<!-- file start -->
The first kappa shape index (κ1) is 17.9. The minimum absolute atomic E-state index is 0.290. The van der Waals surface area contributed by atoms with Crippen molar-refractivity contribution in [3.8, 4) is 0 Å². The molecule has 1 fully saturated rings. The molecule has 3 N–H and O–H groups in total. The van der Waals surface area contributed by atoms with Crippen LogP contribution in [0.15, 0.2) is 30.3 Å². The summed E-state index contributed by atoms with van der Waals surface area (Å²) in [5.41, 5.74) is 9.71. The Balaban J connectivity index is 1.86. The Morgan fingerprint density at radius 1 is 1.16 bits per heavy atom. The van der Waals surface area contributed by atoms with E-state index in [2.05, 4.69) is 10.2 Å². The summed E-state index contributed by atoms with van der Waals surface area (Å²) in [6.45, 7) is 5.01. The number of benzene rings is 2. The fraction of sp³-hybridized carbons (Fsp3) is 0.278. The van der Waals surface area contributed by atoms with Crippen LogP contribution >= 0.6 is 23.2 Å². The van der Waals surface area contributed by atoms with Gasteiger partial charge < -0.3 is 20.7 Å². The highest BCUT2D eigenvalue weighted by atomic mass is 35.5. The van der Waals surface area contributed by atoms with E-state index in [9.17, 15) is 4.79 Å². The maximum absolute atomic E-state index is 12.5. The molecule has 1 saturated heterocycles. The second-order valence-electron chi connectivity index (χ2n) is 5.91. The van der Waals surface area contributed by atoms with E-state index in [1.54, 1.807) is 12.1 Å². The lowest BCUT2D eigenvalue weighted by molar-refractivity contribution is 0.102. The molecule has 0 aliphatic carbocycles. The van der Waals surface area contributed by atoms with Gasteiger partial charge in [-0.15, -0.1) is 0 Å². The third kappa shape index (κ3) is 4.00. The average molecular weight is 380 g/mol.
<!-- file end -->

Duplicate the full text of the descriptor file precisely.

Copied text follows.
The first kappa shape index (κ1) is 17.9. The minimum absolute atomic E-state index is 0.290. The van der Waals surface area contributed by atoms with Crippen molar-refractivity contribution in [3.8, 4) is 0 Å². The molecule has 1 fully saturated rings. The molecule has 3 N–H and O–H groups in total. The van der Waals surface area contributed by atoms with Crippen LogP contribution in [0.15, 0.2) is 30.3 Å². The summed E-state index contributed by atoms with van der Waals surface area (Å²) in [5.41, 5.74) is 9.71. The Balaban J connectivity index is 1.86. The Morgan fingerprint density at radius 1 is 1.16 bits per heavy atom. The van der Waals surface area contributed by atoms with E-state index in [2.05, 4.69) is 10.2 Å². The summed E-state index contributed by atoms with van der Waals surface area (Å²) in [6.45, 7) is 5.01. The number of benzene rings is 2. The fraction of sp³-hybridized carbons (Fsp3) is 0.278. The van der Waals surface area contributed by atoms with Crippen LogP contribution >= 0.6 is 23.2 Å². The van der Waals surface area contributed by atoms with Gasteiger partial charge < -0.3 is 20.7 Å². The highest BCUT2D eigenvalue weighted by atomic mass is 35.5. The van der Waals surface area contributed by atoms with E-state index in [9.17, 15) is 4.79 Å². The maximum absolute atomic E-state index is 12.5. The molecule has 1 saturated heterocycles. The second-order valence-electron chi connectivity index (χ2n) is 5.91. The van der Waals surface area contributed by atoms with E-state index in [1.54, 1.807) is 12.1 Å². The lowest BCUT2D eigenvalue weighted by molar-refractivity contribution is 0.102. The molecule has 0 aliphatic carbocycles. The van der Waals surface area contributed by atoms with Gasteiger partial charge in [-0.15, -0.1) is 0 Å². The third kappa shape index (κ3) is 4.00. The average molecular weight is 380 g/mol.